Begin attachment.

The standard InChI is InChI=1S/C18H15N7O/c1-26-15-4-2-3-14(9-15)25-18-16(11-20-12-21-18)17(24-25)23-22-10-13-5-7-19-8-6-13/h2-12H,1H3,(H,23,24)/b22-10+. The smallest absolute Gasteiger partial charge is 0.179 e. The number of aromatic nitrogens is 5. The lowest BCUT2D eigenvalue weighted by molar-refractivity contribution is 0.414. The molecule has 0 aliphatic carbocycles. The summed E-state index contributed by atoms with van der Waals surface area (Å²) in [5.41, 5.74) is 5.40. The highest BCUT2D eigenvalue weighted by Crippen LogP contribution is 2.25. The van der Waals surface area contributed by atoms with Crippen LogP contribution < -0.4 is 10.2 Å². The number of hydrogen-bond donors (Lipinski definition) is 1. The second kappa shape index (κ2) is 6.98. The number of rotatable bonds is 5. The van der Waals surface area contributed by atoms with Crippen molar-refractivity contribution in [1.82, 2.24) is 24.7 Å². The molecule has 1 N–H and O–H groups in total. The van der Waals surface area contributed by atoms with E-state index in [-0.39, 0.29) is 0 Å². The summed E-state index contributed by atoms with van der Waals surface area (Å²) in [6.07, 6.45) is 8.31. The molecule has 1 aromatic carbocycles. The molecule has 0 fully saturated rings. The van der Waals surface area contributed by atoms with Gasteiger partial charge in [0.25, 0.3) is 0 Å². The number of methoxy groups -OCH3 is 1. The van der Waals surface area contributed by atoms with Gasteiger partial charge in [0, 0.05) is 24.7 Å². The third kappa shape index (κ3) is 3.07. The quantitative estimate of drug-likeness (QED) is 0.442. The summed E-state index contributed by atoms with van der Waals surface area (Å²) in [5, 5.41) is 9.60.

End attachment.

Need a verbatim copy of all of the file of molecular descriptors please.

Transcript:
The standard InChI is InChI=1S/C18H15N7O/c1-26-15-4-2-3-14(9-15)25-18-16(11-20-12-21-18)17(24-25)23-22-10-13-5-7-19-8-6-13/h2-12H,1H3,(H,23,24)/b22-10+. The smallest absolute Gasteiger partial charge is 0.179 e. The number of aromatic nitrogens is 5. The lowest BCUT2D eigenvalue weighted by molar-refractivity contribution is 0.414. The molecule has 0 aliphatic carbocycles. The summed E-state index contributed by atoms with van der Waals surface area (Å²) in [5.41, 5.74) is 5.40. The highest BCUT2D eigenvalue weighted by Crippen LogP contribution is 2.25. The van der Waals surface area contributed by atoms with Crippen LogP contribution < -0.4 is 10.2 Å². The number of hydrogen-bond donors (Lipinski definition) is 1. The second kappa shape index (κ2) is 6.98. The number of rotatable bonds is 5. The van der Waals surface area contributed by atoms with Crippen molar-refractivity contribution in [1.82, 2.24) is 24.7 Å². The molecule has 1 N–H and O–H groups in total. The van der Waals surface area contributed by atoms with E-state index in [-0.39, 0.29) is 0 Å². The summed E-state index contributed by atoms with van der Waals surface area (Å²) in [6.07, 6.45) is 8.31. The molecule has 1 aromatic carbocycles. The molecule has 0 fully saturated rings. The van der Waals surface area contributed by atoms with Gasteiger partial charge in [0.25, 0.3) is 0 Å². The number of methoxy groups -OCH3 is 1. The van der Waals surface area contributed by atoms with Gasteiger partial charge in [0, 0.05) is 24.7 Å². The third kappa shape index (κ3) is 3.07. The quantitative estimate of drug-likeness (QED) is 0.442. The summed E-state index contributed by atoms with van der Waals surface area (Å²) in [5, 5.41) is 9.60.